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The Biggest Hayden Panettiere Movies Of All Time

Hayden Panettiere has been out of the spotlight for awhile, but back in the mid-aughts, she became a household name seemingly overnight. This was thanks to her key role in a series that blew up the pop culture landscape with its first season: Heroes, the NBC superhero drama which also featured the likes of Zachary Quinto, Adrian Pasdar, Milo Ventimiglia, Ali Larter, and Santiago Cabrera among its ensemble cast. Panettiere portrayed Claire Bennet, the cheerleader around which that season's entire plot revolved (and which featured heavily in the series promotion, which used the tagline, "Save the Cheerleader, Save the World").

For many, the talented young actress appeared to come out of nowhere. This, however, was not the case. Panettiere was already a Hollywood vet by the time Heroes came along, having secured her first recurring small screen role on the long-running ABC soap opera One Life to Live in 1994, at the tender age of five. Roles in series like Unhappily Ever After and Guiding Light followed, and in 1998, she made the jump to the big screen with a bit part in the little-remembered Jennifer Aniston-Paul Rudd rom-com The Object of My Affection.

While she's still most remembered for her role on Heroes, Panettiere has carved out a pretty extensive film career, and has also become an accomplished voice actress. It's in that capacity — and during her days as a child star — that she's scored her biggest box office success, with one notable exception. Here are the biggest movies Hayden Panttiere has ever been a part of.

Scream 4 revived a dormant franchise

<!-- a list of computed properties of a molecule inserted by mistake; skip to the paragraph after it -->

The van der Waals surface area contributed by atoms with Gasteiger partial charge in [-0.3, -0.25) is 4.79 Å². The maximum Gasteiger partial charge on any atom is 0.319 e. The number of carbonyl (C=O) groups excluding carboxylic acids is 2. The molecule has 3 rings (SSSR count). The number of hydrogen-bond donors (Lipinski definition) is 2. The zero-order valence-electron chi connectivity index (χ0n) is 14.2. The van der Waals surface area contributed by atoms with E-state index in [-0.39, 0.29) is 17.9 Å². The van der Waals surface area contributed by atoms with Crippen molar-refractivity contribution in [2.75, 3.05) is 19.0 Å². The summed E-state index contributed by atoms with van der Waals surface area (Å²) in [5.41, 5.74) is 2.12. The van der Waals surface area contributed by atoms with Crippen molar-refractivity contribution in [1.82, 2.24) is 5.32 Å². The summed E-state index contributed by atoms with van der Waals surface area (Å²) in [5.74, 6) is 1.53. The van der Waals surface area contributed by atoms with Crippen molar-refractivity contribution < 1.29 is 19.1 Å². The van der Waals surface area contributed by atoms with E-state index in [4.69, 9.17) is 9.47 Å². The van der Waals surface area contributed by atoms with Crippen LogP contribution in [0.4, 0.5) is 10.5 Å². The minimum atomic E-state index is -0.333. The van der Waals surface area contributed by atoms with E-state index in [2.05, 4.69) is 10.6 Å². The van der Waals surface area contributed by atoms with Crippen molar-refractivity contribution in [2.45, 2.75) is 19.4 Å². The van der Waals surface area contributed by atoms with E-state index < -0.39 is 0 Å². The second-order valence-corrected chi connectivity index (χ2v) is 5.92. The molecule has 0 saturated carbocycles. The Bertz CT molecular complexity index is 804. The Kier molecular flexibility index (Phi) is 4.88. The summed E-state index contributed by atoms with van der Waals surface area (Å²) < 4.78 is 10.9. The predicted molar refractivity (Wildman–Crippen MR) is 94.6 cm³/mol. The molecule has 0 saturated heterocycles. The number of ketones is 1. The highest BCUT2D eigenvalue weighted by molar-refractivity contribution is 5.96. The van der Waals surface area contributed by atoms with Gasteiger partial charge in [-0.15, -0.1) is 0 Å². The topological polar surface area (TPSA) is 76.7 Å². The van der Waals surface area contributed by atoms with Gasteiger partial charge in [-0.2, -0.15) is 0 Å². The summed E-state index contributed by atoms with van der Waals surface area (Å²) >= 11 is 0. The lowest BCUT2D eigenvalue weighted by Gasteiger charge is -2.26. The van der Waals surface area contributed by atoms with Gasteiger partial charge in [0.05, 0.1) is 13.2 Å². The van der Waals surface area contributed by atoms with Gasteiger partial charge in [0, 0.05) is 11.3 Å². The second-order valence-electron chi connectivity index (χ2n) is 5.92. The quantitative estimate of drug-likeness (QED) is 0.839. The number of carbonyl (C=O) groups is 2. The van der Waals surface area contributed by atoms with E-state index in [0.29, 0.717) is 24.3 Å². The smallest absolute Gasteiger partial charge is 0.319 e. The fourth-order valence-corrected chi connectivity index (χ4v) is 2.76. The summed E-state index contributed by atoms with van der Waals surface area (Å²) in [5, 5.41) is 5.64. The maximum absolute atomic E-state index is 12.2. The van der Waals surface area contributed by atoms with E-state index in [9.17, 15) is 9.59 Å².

2011's Scream 4 was a pleasant surprise in more than one way. The franchise hadn't seen a new entry since 2000's Scream 3, which — unlike its predecessors — had received mostly negative reviews, although it still performed reasonably well at the box office. It's pretty safe to say that nobody was expecting much more out of the franchise, until 2008, when the four-quel was announced, with the great Wes Craven back in the director's chair.

Panettiere was a new addition to the franchise. She portrayed Kirby Reed, a teen horror aficionado who makes the mistake of cultivating a romantic interest in Charlie Walker (Rory Culkin), who ends up being one of the parties responsible for a new rash of Ghostface murders when Sidney Prescott (Neve Campbell) returns to Westboro to promote her new book. The actress acquitted herself nicely in the flick, endearing herself to fans of the franchise — and although Kirby was stabbed in the stomach and left for dead by her would-be beau, her death was never explicitly confirmed onscreen. 

According to The NumbersScream 4 picked up $96 million at the global box office, good for Panettiere's fifth-biggest flick of all time, and it led to a resurgence of sorts for the property, paving the way for an MTV (and later, VH1) anthology series which ran for three seasons between 2015 and 2019. Also, it left the door open for — you guessed it — a fifth feature film simply titled Scream, which is set to hit screens in 2022. It's safe to say more than a few fans are hoping for Kirby's return, and they're not the only ones. Speaking with Hollywood Life in 2020, longtime series star David Arquette expressed his hope that Panettiere would return to the Scream fold. "I love Hayden," Arquette said. "I think she's a tremendous person and actress, and I'd love to see her back."